Reason Roundup

CDC Inflated Data About Teen Girls and Sexual Assault

Plus: Lack of independence could cause childhood mental health issues, Biden follows Trump playbook on TikTok, and more...


The Centers for Disease Control and Prevention (CDC) inflated data about teen girls and sexual assault in a news release about a new CDC report on teenage mental health. In 2021, the percentage of teen girls who reported that they had ever been "forced to have sex" was up 27 percent since 2019, the health agency said, calling it "the first increase since the CDC began monitoring this measure."

The percentage of teen girls reporting this in the CDC's Youth Risk Behavior Survey reporting did rise, unfortunately—but not by quite the magnitude that the CDC news release said, reports Washington Post fact checker Glenn Kessler. The actual increase was not 27 percent, but 18.4 percent.

And even this number leaves some room for doubt, owing to differences in data collection between previous-year surveys and 2021.

"The CDC's focus on the challenges facing teenage girls — especially regarding mental health — is timely and important. But the CDC's use of inflated figures on sexual violence could undermine its larger message," suggests Kessler.

The first problem with the CDC's data stems from rounding. In 2019, 11.4 percent of teen girls in the Youth Risk Behavior Survey said they had been forced to have sex; in the 2021 survey, it was 13.5 percent. That's a rise of 2.1 percentage points or—put another way—an 18.4 percent increase. In presenting the data, however, the CDC rounded the 2019 number down to 11 percent and the 2021 number up to 14 percent. Using these rounded numbers, you get a 27 percent increase.

Any increase here is concerning, of course. And whether it's 11 or 14 percent, that's still a disturbingly large percentage of teen girls who say they've been forced to have sex.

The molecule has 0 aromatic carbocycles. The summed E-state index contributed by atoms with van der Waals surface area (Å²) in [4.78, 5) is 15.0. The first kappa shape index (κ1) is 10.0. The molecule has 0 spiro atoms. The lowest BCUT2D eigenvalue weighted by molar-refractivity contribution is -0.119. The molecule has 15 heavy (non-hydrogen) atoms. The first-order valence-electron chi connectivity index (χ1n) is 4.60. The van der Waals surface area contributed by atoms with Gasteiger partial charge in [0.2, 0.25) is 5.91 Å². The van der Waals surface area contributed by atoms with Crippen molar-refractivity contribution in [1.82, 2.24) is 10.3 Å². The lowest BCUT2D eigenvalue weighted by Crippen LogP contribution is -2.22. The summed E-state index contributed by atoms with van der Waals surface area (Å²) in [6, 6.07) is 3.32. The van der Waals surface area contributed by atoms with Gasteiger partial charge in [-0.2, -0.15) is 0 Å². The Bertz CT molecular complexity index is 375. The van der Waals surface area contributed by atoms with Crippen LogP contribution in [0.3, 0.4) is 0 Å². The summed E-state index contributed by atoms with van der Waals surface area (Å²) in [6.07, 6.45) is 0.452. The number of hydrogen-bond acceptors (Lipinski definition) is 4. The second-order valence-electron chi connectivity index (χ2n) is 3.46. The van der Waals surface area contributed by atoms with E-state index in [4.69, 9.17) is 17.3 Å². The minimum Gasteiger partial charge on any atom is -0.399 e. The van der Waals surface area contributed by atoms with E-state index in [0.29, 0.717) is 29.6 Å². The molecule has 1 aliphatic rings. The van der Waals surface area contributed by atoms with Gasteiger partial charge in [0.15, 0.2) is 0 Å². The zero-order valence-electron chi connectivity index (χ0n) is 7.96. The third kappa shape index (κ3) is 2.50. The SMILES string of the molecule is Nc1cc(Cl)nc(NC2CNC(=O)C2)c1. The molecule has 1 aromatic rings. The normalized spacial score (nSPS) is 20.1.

But some experts suggest that CDC data inflate a rise in recent years, since a lot of schools surveyed refused to ask students questions about sexual violence.

The increase in the number of schools choosing not to ask that question is huge. In 2017, 4 percent of schools surveyed didn't ask their students about any sexual violence and 2 percent didn't ask about rape, according to mathematician David Stein. In 2019, a quarter of schools surveyed failed to ask questions about any sexual violence and 18 percent didn't ask about rape. In 2021, 23 percent didn't ask about sexual violence and, again, 18 percent didn't ask about rape.

"That could have biased the sample by possibly removing jurisdictions with lower rates of reporting rape and sexual violence," Kessler points out:

Stein's analysis of the available 2019 data suggests girls who were not given the questions were considerably younger than those who had received the questions and thus less likely to have had sex and to be sexually active — two factors, he said, that are associated with a higher risk of being a victim of sexual violence.

Elizabeth L. Jeglic, a clinical psychologist who studies sexual violence prevention at John Jay College in New York, said she could not comment specifically on the CDC methodology, but she said sampling and response rate can affect findings. "If the question is asked about lifetime occurrence and younger girls are not being sampled (or less likely to be sampled) you will likely see a higher prevalence rate as older girls will have more years to experience sexual violence than younger girls," she said in an email.

Kessler notes that "other survey questions with more robust participation by schools — such as violence in dating and violence in bullying — indicated declines, not increases."

For instance, the National Crime Victimization Survey suggests teen rates of experiencing sexual assault and rape have declined over the past three decades. And the CDC's Adolescent Behaviors and Experiences Survey (ABES) puts the rape victimization rate at 10.4 percent and the sexual violence victimization rate at 15.3 percent.

Kessler also noticed that the 2019 to 2021 rise was not actually the first increase. The rate also went up between 2001 and 2003 (from 10.3 to 11.9), between 2009 and 2011 (from 10.5 to 11.8), and between 2015 and 2017 (from 10.3 to 11.4).